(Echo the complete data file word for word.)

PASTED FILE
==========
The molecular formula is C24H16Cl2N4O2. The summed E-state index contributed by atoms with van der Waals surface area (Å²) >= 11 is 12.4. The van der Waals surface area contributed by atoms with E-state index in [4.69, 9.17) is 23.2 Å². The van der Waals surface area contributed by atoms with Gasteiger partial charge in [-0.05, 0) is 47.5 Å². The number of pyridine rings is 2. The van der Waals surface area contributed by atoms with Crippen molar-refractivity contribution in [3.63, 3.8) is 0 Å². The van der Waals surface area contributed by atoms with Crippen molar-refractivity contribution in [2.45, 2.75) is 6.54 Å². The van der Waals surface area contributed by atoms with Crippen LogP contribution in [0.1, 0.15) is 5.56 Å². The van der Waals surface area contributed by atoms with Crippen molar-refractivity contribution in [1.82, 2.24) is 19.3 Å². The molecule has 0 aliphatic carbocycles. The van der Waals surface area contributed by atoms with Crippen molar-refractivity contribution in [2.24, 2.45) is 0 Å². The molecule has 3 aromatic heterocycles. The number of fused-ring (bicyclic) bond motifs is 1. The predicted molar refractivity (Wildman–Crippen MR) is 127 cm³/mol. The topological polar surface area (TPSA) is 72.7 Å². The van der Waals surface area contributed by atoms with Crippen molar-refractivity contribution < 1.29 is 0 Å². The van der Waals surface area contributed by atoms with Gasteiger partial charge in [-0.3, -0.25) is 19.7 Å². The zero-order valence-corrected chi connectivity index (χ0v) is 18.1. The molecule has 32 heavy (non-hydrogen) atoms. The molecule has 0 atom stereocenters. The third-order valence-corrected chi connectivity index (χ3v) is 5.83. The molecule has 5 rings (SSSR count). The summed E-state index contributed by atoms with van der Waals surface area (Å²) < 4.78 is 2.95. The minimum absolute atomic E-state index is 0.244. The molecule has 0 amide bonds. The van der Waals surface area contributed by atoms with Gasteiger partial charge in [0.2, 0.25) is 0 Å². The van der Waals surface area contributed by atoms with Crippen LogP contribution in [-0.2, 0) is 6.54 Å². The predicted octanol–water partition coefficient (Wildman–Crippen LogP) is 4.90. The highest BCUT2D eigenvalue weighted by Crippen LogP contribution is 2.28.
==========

The molecular formula is C24H16Cl2N4O2. The summed E-state index contributed by atoms with van der Waals surface area (Å²) >= 11 is 12.4. The van der Waals surface area contributed by atoms with E-state index in [4.69, 9.17) is 23.2 Å². The van der Waals surface area contributed by atoms with Gasteiger partial charge in [-0.05, 0) is 47.5 Å². The number of pyridine rings is 2. The van der Waals surface area contributed by atoms with Crippen molar-refractivity contribution in [3.63, 3.8) is 0 Å². The van der Waals surface area contributed by atoms with Crippen molar-refractivity contribution in [2.45, 2.75) is 6.54 Å². The van der Waals surface area contributed by atoms with Crippen LogP contribution in [0.1, 0.15) is 5.56 Å². The van der Waals surface area contributed by atoms with Crippen molar-refractivity contribution in [1.82, 2.24) is 19.3 Å². The molecule has 0 aliphatic carbocycles. The van der Waals surface area contributed by atoms with Crippen molar-refractivity contribution in [2.24, 2.45) is 0 Å². The molecule has 3 aromatic heterocycles. The number of fused-ring (bicyclic) bond motifs is 1. The predicted molar refractivity (Wildman–Crippen MR) is 127 cm³/mol. The topological polar surface area (TPSA) is 72.7 Å². The van der Waals surface area contributed by atoms with Crippen molar-refractivity contribution < 1.29 is 0 Å². The van der Waals surface area contributed by atoms with Gasteiger partial charge in [-0.3, -0.25) is 19.7 Å². The zero-order valence-corrected chi connectivity index (χ0v) is 18.1. The molecule has 32 heavy (non-hydrogen) atoms. The molecule has 0 atom stereocenters. The third-order valence-corrected chi connectivity index (χ3v) is 5.83. The molecule has 5 rings (SSSR count). The summed E-state index contributed by atoms with van der Waals surface area (Å²) < 4.78 is 2.95. The minimum absolute atomic E-state index is 0.244. The molecule has 0 amide bonds. The van der Waals surface area contributed by atoms with Gasteiger partial charge in [0.2, 0.25) is 0 Å². The van der Waals surface area contributed by atoms with Crippen LogP contribution in [-0.2, 0) is 6.54 Å². The predicted octanol–water partition coefficient (Wildman–Crippen LogP) is 4.90. The highest BCUT2D eigenvalue weighted by Crippen LogP contribution is 2.28.